NEW YORK (Reuters) – Stocks were broadly lower on Thursday, and oil prices slipped, as a weak reading on U.S. employment and new COVID-19 restrictions offset recent optimism about reported progress on coronavirus vaccines.
The dollar steadied and U.S. 10-year Treasury yields fell after the U.S. reported an unexpectedly large rise in jobless claims in the week ended Nov. 14.
The latest U.S. tally of new claims for unemployment insurance showed 742,000 compared with 711,000 the prior week and forecasts of 707,000 among economists polled by Reuters.
The dollar had been trending higher earlier in the day, though its gains were tempered by renewed concern about further monetary easing to shore up the economy.
The Dow Jones Industrial Average was down 0.16% and the S&P 500 was off 0.33%, while the tech-heavy Nasdaq Composite had added 0.28%.
Positive news about possible vaccines had helped push the MSCI World Index to a record high earlier in the week, but investors pulled back as a host of countries announced record infection rates and tougher lockdowns to curb the virus’ spread.
The MSCI benchmark for global equity markets fell 0.45% to 610.11. Europe’s broad FTSEurofirst 300 index dropped 0.75% to 1,496.62.
The dollar index rose 0.017%, with the euro down 0.08% to $1.1843.
Treasuries Benchmark 10-year notes rose 8/32 in price to yield 0.857%, compared with 0.882% late on Wednesday.
The weaker sentiment was partly triggered by a late sell-off in the U.S. on Wednesday. The S&P 500 closed down 1.1%, following news that the country’s COVID-19 deaths had passed 250,000, setting off a host of lockdowns. New York City’s public school system, the country’s largest, halted in-classroom instruction in response to rising infections rates.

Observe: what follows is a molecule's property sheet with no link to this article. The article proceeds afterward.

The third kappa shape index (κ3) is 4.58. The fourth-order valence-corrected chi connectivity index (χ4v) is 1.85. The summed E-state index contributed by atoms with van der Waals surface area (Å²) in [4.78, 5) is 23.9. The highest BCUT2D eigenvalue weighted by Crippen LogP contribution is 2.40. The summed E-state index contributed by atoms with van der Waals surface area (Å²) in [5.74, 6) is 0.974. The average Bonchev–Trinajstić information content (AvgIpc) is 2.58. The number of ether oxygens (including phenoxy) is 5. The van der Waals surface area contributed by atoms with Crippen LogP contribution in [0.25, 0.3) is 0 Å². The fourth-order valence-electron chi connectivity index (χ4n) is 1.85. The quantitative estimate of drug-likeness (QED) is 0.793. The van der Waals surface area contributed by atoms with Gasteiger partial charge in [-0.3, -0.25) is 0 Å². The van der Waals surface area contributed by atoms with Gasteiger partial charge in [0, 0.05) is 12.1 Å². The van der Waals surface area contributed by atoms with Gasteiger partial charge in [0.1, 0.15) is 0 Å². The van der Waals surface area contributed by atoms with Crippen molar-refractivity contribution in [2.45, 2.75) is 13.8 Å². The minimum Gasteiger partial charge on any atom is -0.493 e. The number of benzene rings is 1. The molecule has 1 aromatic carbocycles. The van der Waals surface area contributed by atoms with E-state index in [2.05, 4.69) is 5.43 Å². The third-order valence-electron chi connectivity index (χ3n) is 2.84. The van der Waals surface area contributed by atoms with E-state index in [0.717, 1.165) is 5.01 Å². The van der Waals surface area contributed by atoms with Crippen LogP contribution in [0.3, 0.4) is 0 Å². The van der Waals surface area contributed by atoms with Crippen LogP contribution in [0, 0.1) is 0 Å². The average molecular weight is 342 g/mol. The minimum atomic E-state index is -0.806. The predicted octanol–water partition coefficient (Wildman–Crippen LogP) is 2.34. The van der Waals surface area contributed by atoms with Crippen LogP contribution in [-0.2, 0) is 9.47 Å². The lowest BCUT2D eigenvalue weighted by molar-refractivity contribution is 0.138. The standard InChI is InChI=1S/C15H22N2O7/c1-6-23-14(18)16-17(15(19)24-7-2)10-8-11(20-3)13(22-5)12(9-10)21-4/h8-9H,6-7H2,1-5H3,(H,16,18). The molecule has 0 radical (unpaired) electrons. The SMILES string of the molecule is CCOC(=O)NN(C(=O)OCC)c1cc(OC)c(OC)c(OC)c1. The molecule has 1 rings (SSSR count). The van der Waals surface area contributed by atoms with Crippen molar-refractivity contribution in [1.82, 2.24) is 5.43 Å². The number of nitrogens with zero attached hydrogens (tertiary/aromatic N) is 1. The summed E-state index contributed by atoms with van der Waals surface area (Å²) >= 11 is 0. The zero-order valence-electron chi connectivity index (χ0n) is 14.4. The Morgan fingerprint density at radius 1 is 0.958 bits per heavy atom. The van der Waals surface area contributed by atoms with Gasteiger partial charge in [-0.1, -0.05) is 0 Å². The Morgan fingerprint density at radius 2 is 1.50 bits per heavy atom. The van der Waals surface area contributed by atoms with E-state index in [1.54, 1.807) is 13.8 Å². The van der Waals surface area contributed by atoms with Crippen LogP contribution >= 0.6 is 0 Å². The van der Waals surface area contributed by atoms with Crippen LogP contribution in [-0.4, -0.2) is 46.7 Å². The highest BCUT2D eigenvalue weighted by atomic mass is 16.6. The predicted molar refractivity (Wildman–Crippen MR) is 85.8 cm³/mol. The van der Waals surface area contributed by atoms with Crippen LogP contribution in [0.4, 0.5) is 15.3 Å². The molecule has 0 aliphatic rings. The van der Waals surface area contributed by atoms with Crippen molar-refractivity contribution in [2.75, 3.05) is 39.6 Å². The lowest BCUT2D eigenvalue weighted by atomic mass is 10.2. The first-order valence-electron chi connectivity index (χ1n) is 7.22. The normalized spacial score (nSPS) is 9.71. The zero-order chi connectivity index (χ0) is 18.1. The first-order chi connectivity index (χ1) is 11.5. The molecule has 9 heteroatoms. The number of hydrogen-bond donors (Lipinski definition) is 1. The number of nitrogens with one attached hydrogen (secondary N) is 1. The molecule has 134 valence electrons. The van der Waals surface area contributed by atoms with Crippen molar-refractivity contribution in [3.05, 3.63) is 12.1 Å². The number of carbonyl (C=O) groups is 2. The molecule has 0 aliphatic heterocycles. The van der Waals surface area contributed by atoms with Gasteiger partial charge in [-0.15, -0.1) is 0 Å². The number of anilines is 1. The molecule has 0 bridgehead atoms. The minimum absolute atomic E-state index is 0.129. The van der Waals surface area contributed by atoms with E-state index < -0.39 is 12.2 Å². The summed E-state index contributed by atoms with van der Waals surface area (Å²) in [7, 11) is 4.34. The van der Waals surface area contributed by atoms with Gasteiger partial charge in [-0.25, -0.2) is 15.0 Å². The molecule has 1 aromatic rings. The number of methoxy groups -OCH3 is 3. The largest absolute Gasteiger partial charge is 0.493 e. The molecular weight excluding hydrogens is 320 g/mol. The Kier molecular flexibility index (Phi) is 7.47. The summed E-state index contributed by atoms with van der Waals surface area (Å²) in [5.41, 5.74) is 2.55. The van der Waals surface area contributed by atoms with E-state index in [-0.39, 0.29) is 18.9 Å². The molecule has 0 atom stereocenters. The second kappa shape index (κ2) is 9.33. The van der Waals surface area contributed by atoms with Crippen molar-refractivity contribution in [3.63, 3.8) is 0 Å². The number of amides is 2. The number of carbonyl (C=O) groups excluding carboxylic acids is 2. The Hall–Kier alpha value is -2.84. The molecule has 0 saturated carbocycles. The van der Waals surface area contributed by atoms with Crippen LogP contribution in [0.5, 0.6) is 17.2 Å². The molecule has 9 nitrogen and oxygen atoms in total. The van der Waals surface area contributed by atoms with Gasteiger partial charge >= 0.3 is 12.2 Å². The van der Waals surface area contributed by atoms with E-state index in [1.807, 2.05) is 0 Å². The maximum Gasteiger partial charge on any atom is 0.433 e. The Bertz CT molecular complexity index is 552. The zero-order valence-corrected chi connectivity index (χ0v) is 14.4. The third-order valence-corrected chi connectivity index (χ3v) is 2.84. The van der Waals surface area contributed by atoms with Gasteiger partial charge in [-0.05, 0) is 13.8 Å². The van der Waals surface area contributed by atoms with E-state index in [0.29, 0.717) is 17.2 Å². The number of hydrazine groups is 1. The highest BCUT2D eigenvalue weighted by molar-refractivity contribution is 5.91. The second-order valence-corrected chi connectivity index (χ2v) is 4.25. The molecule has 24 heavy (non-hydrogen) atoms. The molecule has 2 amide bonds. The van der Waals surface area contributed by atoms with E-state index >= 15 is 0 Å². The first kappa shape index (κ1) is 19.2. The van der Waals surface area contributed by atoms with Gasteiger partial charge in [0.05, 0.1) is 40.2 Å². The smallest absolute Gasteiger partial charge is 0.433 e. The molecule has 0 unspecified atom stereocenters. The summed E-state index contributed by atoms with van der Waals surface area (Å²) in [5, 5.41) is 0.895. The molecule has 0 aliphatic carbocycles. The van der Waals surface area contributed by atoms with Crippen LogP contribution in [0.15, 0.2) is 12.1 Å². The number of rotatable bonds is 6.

Similarly sombre news in Japan, which saw a record number of cases and a rise in Tokyo’s pandemic alert level, sent the Nikkei down 0.4%. MSCI’s broadest index of Asia-Pacific shares outside Japan fell 0.8%.
“The markets probably overshot the vaccine news and are probably just retreating slightly now because case numbers are going up,” said Gavin Rochussen, chief executive of UK-based asset manager Polar Capital.
The positive vaccine news had continued Wednesday after Pfizer said its COVID-19 vaccine was 95% effective and it would apply for emergency U.S. authorization within days, following a similar recent report from Moderna.
“The vaccines news are a positive medium-term impulse for the global economic outlook and investors are trying to weigh that against the prospect of an imminent stalling of the European and U.S. recovery amid the prospect of extensions of current lockdown measures,” said Rodrigo Catril, a senior FX strategist at NAB.
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